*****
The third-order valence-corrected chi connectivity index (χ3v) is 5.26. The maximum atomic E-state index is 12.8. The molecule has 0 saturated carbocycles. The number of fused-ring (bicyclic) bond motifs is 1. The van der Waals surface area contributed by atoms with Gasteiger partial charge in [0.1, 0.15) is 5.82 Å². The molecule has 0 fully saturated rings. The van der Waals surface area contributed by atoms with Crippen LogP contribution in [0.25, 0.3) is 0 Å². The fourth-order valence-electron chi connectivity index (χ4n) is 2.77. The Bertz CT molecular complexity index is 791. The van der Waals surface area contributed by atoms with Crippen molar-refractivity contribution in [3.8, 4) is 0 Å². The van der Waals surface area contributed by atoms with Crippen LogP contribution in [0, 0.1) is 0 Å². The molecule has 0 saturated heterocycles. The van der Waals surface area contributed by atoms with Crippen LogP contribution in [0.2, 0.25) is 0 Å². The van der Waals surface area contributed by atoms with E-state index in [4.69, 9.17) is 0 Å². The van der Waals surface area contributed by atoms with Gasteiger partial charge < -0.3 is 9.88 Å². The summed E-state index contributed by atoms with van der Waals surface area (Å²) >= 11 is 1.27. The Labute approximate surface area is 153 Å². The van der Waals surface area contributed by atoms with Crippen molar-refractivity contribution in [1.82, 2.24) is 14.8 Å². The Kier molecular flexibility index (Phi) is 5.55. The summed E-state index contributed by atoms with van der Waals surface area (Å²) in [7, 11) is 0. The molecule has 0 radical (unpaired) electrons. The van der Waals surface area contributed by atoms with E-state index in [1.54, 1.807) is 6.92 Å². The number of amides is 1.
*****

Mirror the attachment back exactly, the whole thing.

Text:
The third-order valence-corrected chi connectivity index (χ3v) is 5.26. The maximum atomic E-state index is 12.8. The molecule has 0 saturated carbocycles. The number of fused-ring (bicyclic) bond motifs is 1. The van der Waals surface area contributed by atoms with Gasteiger partial charge in [0.1, 0.15) is 5.82 Å². The molecule has 0 fully saturated rings. The van der Waals surface area contributed by atoms with Crippen LogP contribution in [0.25, 0.3) is 0 Å². The fourth-order valence-electron chi connectivity index (χ4n) is 2.77. The Bertz CT molecular complexity index is 791. The van der Waals surface area contributed by atoms with Crippen molar-refractivity contribution in [3.8, 4) is 0 Å². The van der Waals surface area contributed by atoms with Crippen LogP contribution in [0, 0.1) is 0 Å². The molecule has 0 saturated heterocycles. The van der Waals surface area contributed by atoms with Crippen LogP contribution in [0.2, 0.25) is 0 Å². The van der Waals surface area contributed by atoms with E-state index in [4.69, 9.17) is 0 Å². The van der Waals surface area contributed by atoms with Gasteiger partial charge < -0.3 is 9.88 Å². The summed E-state index contributed by atoms with van der Waals surface area (Å²) >= 11 is 1.27. The Labute approximate surface area is 153 Å². The van der Waals surface area contributed by atoms with Crippen molar-refractivity contribution in [1.82, 2.24) is 14.8 Å². The Kier molecular flexibility index (Phi) is 5.55. The summed E-state index contributed by atoms with van der Waals surface area (Å²) in [7, 11) is 0. The molecule has 0 radical (unpaired) electrons. The van der Waals surface area contributed by atoms with E-state index in [1.54, 1.807) is 6.92 Å². The number of amides is 1.